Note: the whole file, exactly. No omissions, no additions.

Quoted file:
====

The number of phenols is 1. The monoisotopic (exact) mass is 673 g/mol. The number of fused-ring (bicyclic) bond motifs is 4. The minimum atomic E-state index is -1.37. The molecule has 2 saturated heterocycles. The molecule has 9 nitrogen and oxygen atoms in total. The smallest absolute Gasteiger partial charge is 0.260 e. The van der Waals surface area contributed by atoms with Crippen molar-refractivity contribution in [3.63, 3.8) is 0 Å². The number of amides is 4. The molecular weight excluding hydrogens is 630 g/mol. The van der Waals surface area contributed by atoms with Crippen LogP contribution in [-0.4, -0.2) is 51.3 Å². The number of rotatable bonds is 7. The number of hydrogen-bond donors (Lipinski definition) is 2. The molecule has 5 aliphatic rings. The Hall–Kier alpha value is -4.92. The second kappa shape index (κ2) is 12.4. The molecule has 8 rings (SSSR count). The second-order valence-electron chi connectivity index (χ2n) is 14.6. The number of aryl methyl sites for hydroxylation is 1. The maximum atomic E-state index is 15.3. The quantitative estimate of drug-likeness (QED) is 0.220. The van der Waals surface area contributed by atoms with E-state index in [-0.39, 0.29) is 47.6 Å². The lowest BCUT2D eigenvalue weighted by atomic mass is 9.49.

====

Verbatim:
The number of phenols is 1. The monoisotopic (exact) mass is 673 g/mol. The number of fused-ring (bicyclic) bond motifs is 4. The minimum atomic E-state index is -1.37. The molecule has 2 saturated heterocycles. The molecule has 9 nitrogen and oxygen atoms in total. The smallest absolute Gasteiger partial charge is 0.260 e. The van der Waals surface area contributed by atoms with Crippen molar-refractivity contribution in [3.63, 3.8) is 0 Å². The number of amides is 4. The molecular weight excluding hydrogens is 630 g/mol. The van der Waals surface area contributed by atoms with Crippen LogP contribution in [-0.4, -0.2) is 51.3 Å². The number of rotatable bonds is 7. The number of hydrogen-bond donors (Lipinski definition) is 2. The molecule has 5 aliphatic rings. The Hall–Kier alpha value is -4.92. The second kappa shape index (κ2) is 12.4. The molecule has 8 rings (SSSR count). The second-order valence-electron chi connectivity index (χ2n) is 14.6. The number of aryl methyl sites for hydroxylation is 1. The maximum atomic E-state index is 15.3. The quantitative estimate of drug-likeness (QED) is 0.220. The van der Waals surface area contributed by atoms with E-state index in [-0.39, 0.29) is 47.6 Å². The lowest BCUT2D eigenvalue weighted by atomic mass is 9.49.